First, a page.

How To Paddleboard For The Non-Athlete

First thing you have to do is find an out of shape instructor. Even a little bit fat is fine. This isn't easy as paddleboarding burns a lot of calories, but it can be done, and it really takes the edge off having to learn something while wearing a bathing suit.

Next, try to remember paddleboarding is a sport. No one expects you to be good at it.

Let's get started.

While everyone else in your group is getting their feet situated on their boards, do a few squats on dry land. This is a good way to remind yourself that you're not that different from other people in that your knees also bend. Now do a few jumping jacks and jog around in a circle, as though you're a free spirit instead of frightened.

Once you've tricked the group into thinking you were warming up, glance at the paddle board using only your peripheral vision. If your instructor is like mine, she will detect your apprehension, bring the board right to you, and put a strap around one of your ankles. Now is a good time to make a few jokes about getting your sea legs. While your instructor is distracted by her own laughter, quickly tighten your ankle strap just to the point of cutting off your circulation. This will prevent your ankle from collapsing inward as so often is the case with ankles that aren't used that often.

As the other students are pushing off into the water, this is your chance to check the area for sharks, and tell some of your favorite skiing stories. I always like to tell people about the time I was skiing in Taos and accidentally plowed into a group of five year olds while practicing my pizza wedge. Stories like that help keep your instructor close. It is now safe to paddle out.

After paddling for several minutes, first on the left, then on the right, you will notice a stinging sensation in your forearms. It's because you used a muscle. It's not dangerous. Keep paddling. Once you feel certain you're really challenging yourself, it's perfectly ok for you to ask your instructor, "Why aren't I moving?"

She will probably say it's because you need to put your paddle a little deeper in the water. This will make you nervous because you won't want to lean in any particular direction in fear of toppling over. Grip your toes as hard as you can, and slightly dip your oars in a few more inches, but don't look at either of your oars. If you do, you will fall in. Instead, look at the other students, far in the distance, and try to envision yourself moving. Tell your instructor that you looked up "Paddleboarding" on Wikipedia and you're a little disappointed that you're not, "journeying from one coastal area to another." She will probably say, "All in good time," or "It's better to take it one step at a time." What she means is, "How do you even live?"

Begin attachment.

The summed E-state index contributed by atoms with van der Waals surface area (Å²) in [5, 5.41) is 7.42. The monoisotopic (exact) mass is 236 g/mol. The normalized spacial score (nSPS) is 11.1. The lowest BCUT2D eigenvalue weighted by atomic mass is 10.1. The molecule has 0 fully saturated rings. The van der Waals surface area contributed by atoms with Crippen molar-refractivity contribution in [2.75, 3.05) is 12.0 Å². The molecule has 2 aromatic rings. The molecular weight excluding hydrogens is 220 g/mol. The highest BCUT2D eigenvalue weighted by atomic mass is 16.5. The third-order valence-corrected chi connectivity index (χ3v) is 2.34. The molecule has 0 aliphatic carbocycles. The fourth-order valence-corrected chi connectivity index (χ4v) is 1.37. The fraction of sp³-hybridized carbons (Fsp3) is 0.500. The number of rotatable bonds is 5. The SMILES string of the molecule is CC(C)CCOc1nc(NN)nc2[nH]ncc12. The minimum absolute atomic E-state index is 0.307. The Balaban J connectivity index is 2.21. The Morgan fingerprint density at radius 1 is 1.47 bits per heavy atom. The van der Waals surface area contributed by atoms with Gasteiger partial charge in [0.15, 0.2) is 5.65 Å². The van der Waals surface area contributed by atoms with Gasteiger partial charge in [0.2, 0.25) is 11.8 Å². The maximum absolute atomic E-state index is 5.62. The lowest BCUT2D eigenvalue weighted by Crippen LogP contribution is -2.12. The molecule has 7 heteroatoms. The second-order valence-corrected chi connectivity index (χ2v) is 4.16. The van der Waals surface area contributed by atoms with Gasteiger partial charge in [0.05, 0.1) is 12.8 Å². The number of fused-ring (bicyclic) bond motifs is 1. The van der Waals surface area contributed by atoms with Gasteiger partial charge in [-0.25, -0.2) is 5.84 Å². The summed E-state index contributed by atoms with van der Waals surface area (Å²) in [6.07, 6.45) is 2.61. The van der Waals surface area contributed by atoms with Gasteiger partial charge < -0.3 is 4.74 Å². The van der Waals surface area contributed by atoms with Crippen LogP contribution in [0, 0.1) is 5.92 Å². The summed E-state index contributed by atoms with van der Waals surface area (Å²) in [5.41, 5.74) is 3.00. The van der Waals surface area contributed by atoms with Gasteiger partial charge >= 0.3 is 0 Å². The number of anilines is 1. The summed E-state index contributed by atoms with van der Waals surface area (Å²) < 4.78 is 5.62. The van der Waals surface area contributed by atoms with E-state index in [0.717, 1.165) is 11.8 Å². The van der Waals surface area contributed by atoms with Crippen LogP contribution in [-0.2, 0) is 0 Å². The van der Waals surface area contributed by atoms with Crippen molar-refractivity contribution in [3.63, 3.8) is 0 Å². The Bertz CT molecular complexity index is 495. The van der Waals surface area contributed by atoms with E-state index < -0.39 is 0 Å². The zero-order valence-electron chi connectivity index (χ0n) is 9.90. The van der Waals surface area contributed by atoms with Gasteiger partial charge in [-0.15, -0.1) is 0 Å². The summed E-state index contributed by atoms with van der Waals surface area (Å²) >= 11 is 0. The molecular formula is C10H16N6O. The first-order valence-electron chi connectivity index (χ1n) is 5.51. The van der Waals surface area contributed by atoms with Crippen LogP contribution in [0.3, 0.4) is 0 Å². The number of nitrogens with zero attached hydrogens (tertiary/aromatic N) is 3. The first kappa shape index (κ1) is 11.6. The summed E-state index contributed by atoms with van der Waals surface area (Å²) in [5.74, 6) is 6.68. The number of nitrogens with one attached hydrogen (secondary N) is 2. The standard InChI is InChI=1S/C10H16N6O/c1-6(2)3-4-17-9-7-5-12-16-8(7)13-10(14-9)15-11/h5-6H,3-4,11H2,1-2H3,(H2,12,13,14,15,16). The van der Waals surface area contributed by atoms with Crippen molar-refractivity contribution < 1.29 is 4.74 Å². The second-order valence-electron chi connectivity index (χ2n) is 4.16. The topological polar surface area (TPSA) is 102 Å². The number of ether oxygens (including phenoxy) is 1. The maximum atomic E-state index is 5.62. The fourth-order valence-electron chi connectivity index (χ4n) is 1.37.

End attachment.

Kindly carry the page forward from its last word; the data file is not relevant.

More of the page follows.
At this point you will notice you're shivering and your feet are cramping. This horrendous foot pain will continue for the rest of the lesson and long into the night. Most likely some of your tendons have been severed from the pressure of trying to keep your toes still. Again, this is perfectly normal. I shiver and tense up my toes most days. Even if I'm just standing on line in the supermarket. It's just our bodies' way of saying, "You should go home."

If you mention the cramping, and I encourage you to do so as complaining is the only way to get through any kind of sporting activity, your instructor will probably advise you to "Wiggle your toes a little or separate your feet." You already know this can't be done. By now you've become completely disassociated from your body. It's not even loosely connected to your brain anymore. It's stuck on the board like a piece of putty.

It's important not to look down at your feet. If you do, you will see that your board hasn't even gotten wet yet. That's how little has happened. Don't let this deter you. Try to strike up a conversation with your instructor about anything other than Paddle boarding. Turn your head slowly toward her, try to quell the trembling in your voice so she'll understand you, and say something like, "So where do you go to high school?" or "Has anyone ever drowned here?"

She will likely remind you that you are only a few yards from shore and wearing a life vest and nose plugs.

At this point you will probably lose your balance and fall over the side of your board. It was bound to happen. The bad news is you'll never be able to get back on the board. It's simply impossible. Tell your instructor the lesson is over, and pat yourself on the back. You did it!